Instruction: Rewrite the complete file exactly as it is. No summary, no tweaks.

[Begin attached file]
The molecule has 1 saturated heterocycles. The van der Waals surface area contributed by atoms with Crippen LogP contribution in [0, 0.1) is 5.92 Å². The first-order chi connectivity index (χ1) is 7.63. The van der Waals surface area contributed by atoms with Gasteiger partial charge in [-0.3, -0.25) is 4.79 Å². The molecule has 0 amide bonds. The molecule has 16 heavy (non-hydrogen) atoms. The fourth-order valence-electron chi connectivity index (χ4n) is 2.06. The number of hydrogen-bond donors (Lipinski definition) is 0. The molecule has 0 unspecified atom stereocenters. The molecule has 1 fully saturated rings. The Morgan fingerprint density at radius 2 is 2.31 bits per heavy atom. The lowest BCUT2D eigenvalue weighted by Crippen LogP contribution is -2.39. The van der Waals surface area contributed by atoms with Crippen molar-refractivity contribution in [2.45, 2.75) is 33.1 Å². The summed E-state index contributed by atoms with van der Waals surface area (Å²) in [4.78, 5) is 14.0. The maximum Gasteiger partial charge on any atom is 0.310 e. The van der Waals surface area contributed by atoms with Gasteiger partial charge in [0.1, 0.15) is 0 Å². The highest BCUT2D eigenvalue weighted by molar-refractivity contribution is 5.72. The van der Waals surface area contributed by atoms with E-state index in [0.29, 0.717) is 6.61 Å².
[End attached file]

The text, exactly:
The molecule has 1 saturated heterocycles. The van der Waals surface area contributed by atoms with Crippen LogP contribution in [0, 0.1) is 5.92 Å². The first-order chi connectivity index (χ1) is 7.63. The van der Waals surface area contributed by atoms with Gasteiger partial charge in [-0.3, -0.25) is 4.79 Å². The molecule has 0 amide bonds. The molecule has 16 heavy (non-hydrogen) atoms. The fourth-order valence-electron chi connectivity index (χ4n) is 2.06. The number of hydrogen-bond donors (Lipinski definition) is 0. The molecule has 0 unspecified atom stereocenters. The molecule has 1 fully saturated rings. The Morgan fingerprint density at radius 2 is 2.31 bits per heavy atom. The lowest BCUT2D eigenvalue weighted by Crippen LogP contribution is -2.39. The van der Waals surface area contributed by atoms with Crippen molar-refractivity contribution in [2.45, 2.75) is 33.1 Å². The summed E-state index contributed by atoms with van der Waals surface area (Å²) in [4.78, 5) is 14.0. The maximum Gasteiger partial charge on any atom is 0.310 e. The van der Waals surface area contributed by atoms with Gasteiger partial charge in [0.1, 0.15) is 0 Å². The highest BCUT2D eigenvalue weighted by molar-refractivity contribution is 5.72. The van der Waals surface area contributed by atoms with E-state index in [0.29, 0.717) is 6.61 Å².